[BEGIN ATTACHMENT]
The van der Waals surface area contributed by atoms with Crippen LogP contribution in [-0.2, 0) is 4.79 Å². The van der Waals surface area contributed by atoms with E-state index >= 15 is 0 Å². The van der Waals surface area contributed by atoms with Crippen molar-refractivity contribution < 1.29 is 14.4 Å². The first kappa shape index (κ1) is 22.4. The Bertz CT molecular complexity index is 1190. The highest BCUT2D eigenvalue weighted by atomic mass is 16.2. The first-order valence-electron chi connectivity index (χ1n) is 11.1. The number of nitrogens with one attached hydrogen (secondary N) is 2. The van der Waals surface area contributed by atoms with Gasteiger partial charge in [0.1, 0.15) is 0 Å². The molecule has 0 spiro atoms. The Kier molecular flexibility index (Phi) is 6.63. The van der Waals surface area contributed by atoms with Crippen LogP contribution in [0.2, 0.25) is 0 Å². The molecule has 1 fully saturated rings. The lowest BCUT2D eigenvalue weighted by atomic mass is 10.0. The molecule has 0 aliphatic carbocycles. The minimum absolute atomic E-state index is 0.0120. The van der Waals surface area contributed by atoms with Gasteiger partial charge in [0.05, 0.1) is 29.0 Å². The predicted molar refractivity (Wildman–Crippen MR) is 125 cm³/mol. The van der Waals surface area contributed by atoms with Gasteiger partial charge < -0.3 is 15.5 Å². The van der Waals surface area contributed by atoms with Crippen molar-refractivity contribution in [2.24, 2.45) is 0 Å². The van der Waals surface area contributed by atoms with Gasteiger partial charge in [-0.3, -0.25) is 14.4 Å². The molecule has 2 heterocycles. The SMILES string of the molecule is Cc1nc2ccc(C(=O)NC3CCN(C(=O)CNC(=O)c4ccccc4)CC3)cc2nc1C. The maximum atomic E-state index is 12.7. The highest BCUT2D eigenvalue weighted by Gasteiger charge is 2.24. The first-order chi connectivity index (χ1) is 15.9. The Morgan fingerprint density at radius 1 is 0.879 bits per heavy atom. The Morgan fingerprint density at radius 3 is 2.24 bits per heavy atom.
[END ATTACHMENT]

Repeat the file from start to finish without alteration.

The van der Waals surface area contributed by atoms with Crippen LogP contribution in [-0.2, 0) is 4.79 Å². The van der Waals surface area contributed by atoms with E-state index >= 15 is 0 Å². The van der Waals surface area contributed by atoms with Crippen molar-refractivity contribution < 1.29 is 14.4 Å². The first kappa shape index (κ1) is 22.4. The Bertz CT molecular complexity index is 1190. The highest BCUT2D eigenvalue weighted by atomic mass is 16.2. The first-order valence-electron chi connectivity index (χ1n) is 11.1. The number of nitrogens with one attached hydrogen (secondary N) is 2. The van der Waals surface area contributed by atoms with Gasteiger partial charge in [0.1, 0.15) is 0 Å². The molecule has 0 spiro atoms. The Kier molecular flexibility index (Phi) is 6.63. The van der Waals surface area contributed by atoms with Crippen LogP contribution in [0.2, 0.25) is 0 Å². The molecule has 1 fully saturated rings. The lowest BCUT2D eigenvalue weighted by atomic mass is 10.0. The molecule has 0 aliphatic carbocycles. The minimum absolute atomic E-state index is 0.0120. The van der Waals surface area contributed by atoms with Gasteiger partial charge in [0.05, 0.1) is 29.0 Å². The predicted molar refractivity (Wildman–Crippen MR) is 125 cm³/mol. The van der Waals surface area contributed by atoms with Gasteiger partial charge < -0.3 is 15.5 Å². The van der Waals surface area contributed by atoms with Crippen molar-refractivity contribution in [2.24, 2.45) is 0 Å². The van der Waals surface area contributed by atoms with Gasteiger partial charge in [-0.3, -0.25) is 14.4 Å². The molecule has 2 heterocycles. The SMILES string of the molecule is Cc1nc2ccc(C(=O)NC3CCN(C(=O)CNC(=O)c4ccccc4)CC3)cc2nc1C. The maximum atomic E-state index is 12.7. The highest BCUT2D eigenvalue weighted by Gasteiger charge is 2.24. The first-order chi connectivity index (χ1) is 15.9. The Morgan fingerprint density at radius 1 is 0.879 bits per heavy atom. The Morgan fingerprint density at radius 3 is 2.24 bits per heavy atom.